In a remarkable experiment that's been going on for nearly a quarter century, biologists have shown that lab-grown bacteria — even in a stable, unchanging world — will continue to evolve in a way that makes it increasingly good at reproducing.
Above: On left is a petri dish with equal numbers of colonies of two different bacteria. But over time, after competition and evolution, the lighter ones (at right) have taken the lead. Image: Michael Wiser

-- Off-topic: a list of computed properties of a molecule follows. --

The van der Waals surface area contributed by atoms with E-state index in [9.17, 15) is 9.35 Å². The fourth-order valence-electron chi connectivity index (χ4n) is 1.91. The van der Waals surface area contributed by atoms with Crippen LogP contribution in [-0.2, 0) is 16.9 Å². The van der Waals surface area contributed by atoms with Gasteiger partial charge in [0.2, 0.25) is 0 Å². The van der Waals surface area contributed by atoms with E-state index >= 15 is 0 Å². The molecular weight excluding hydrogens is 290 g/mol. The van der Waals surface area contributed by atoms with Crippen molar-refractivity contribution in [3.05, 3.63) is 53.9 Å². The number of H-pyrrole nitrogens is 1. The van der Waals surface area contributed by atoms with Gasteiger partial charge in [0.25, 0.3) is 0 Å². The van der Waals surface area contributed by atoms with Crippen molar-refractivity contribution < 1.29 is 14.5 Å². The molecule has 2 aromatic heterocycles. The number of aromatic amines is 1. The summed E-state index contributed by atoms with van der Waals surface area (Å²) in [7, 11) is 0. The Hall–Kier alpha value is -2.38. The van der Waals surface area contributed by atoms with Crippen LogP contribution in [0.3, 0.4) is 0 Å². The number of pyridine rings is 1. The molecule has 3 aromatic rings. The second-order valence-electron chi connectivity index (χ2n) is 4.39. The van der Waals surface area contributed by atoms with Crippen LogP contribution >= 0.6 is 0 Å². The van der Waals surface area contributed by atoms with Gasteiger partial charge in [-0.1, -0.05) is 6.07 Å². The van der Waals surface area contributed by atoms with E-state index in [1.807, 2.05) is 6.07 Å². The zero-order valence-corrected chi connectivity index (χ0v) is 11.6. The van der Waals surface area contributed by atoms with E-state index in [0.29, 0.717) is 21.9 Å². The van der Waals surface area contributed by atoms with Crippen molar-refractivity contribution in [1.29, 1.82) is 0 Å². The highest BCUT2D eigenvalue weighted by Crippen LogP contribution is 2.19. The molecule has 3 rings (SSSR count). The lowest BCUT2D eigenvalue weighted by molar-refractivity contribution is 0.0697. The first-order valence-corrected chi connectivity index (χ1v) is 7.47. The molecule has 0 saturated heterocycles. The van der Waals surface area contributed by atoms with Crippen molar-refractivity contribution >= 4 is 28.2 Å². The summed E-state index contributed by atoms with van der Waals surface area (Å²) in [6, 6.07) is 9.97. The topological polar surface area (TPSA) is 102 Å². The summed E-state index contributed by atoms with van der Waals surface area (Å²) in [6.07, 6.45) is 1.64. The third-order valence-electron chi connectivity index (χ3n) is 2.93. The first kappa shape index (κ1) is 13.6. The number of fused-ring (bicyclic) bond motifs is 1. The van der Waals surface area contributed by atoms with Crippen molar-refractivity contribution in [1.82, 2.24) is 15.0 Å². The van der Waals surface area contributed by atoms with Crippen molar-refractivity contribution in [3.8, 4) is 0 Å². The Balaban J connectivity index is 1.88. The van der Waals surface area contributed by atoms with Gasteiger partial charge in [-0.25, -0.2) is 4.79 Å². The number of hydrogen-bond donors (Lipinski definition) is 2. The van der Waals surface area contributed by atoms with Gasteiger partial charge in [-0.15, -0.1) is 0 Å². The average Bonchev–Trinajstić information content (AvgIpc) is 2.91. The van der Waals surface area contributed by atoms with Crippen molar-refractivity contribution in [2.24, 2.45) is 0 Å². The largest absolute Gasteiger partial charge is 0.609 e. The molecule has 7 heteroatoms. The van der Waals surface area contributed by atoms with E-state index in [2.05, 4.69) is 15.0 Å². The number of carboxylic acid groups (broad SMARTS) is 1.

Back in 1988, evolutionary biologist Richard Lenski took some E. coli bacteria and put them in a dozen glass flasks. These 12 populations of bacteria have been there ever since, eating and dividing in isolation — over and over and over again. Now, some 25 years and 50,000 generations later, the strain has demonstrated some very noticeable changes.
What he and his colleagues at Michigan State University in East Lansing discovered was that, even in the static, boring lab flask, the bacteria never stopped evolving.